Professor, Department of Gender, Women’s, and Sexuality Studies; Director, Obermann Center for Advanced Studies, University of Iowa
Teresa Mangum is the director of the Obermann Center for Advanced Studies and Professor of Gender, Women’s, and Sexuality Studies at the University of Iowa. She is the UI representative to the Mellon-funded Humanities Without Walls consortium headed by Antoinette Burton at the University of Illinois at Urbana-Champaign. Her work on 19th-century women, aging, and animals includes her book Married, Middle-brow, and Militant: Sarah Grand and the New Woman Novel (1998); an edited collection, A Cultural History of Women: Volume 5: The Age of Empire, 1800-1920 (2013); her guest-edited issues of Philological Quarterly, Nineteenth-Century Contexts, Victorian Periodicals Review, the Journal of Aging Studies; numerous articles; and a future issue of PUBLIC on the digital humanities as public humanities. Mangum co-edits the University of Iowa Press book series Humanities and Public Life and is a member of the National Humanities Alliance Board of Directors, the National Advisory Board of Imagining America: Artists and Scholars in Public Life, and various editorial boards.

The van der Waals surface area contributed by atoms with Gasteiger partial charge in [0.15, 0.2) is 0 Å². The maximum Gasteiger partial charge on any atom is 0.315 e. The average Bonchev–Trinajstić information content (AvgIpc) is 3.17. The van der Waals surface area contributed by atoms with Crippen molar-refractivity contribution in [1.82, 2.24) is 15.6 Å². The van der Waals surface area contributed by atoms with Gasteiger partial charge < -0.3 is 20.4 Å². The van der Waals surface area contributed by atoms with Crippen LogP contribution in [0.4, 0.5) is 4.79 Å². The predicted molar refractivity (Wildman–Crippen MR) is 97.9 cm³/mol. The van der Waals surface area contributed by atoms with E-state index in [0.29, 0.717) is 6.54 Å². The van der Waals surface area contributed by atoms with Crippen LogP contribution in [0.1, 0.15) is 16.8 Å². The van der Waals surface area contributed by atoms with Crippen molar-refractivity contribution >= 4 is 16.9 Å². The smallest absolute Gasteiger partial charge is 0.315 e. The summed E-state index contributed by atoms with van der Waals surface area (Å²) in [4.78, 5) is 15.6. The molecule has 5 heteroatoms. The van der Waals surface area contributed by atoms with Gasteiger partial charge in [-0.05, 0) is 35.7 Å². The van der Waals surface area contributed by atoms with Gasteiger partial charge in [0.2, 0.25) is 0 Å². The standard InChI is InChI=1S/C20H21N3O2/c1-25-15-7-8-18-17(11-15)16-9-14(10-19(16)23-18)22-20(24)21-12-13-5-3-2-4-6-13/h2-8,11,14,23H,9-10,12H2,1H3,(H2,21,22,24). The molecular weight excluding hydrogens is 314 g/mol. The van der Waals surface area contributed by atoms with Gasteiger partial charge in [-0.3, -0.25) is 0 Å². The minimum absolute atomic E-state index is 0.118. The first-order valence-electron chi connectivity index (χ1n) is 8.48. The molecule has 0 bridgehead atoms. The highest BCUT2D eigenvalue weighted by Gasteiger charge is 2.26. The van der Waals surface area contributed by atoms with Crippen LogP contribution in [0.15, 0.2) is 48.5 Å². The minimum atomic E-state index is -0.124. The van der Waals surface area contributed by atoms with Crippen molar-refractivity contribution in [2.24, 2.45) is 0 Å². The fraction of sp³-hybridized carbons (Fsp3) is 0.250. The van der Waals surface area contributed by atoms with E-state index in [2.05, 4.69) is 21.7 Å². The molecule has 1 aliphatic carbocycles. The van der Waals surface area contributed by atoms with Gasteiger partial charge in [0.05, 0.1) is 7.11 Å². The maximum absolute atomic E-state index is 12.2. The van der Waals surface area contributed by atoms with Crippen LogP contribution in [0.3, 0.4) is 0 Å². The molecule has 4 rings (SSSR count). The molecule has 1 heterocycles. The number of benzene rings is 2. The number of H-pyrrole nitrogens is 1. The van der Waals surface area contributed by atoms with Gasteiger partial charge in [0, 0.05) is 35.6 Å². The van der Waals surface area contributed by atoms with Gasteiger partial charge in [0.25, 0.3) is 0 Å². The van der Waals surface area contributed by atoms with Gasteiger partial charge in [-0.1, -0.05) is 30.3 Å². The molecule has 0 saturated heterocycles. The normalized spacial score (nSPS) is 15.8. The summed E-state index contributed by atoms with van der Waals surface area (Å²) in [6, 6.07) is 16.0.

Samuel R. and Marie-Louise Rosenthal Professor of Humanities and Professor of English, Grinnell College
Erik Simpson is the author of Literary Minstrelsy, 1770-1830: Minstrels and Improvisers in British, Irish, and American Literature (2008) and Mercenaries in British and American Literature, 1790–1830: Writing, Fighting, and Marrying for Money (2010), in addition to articles on British literature, Transatlantic literature, and the use of digital technologies in undergraduate teaching. His current work focuses on the theory and practice of digital pedagogy, as well as developing the physical, institutional, and inter-institutional structures to support such practice.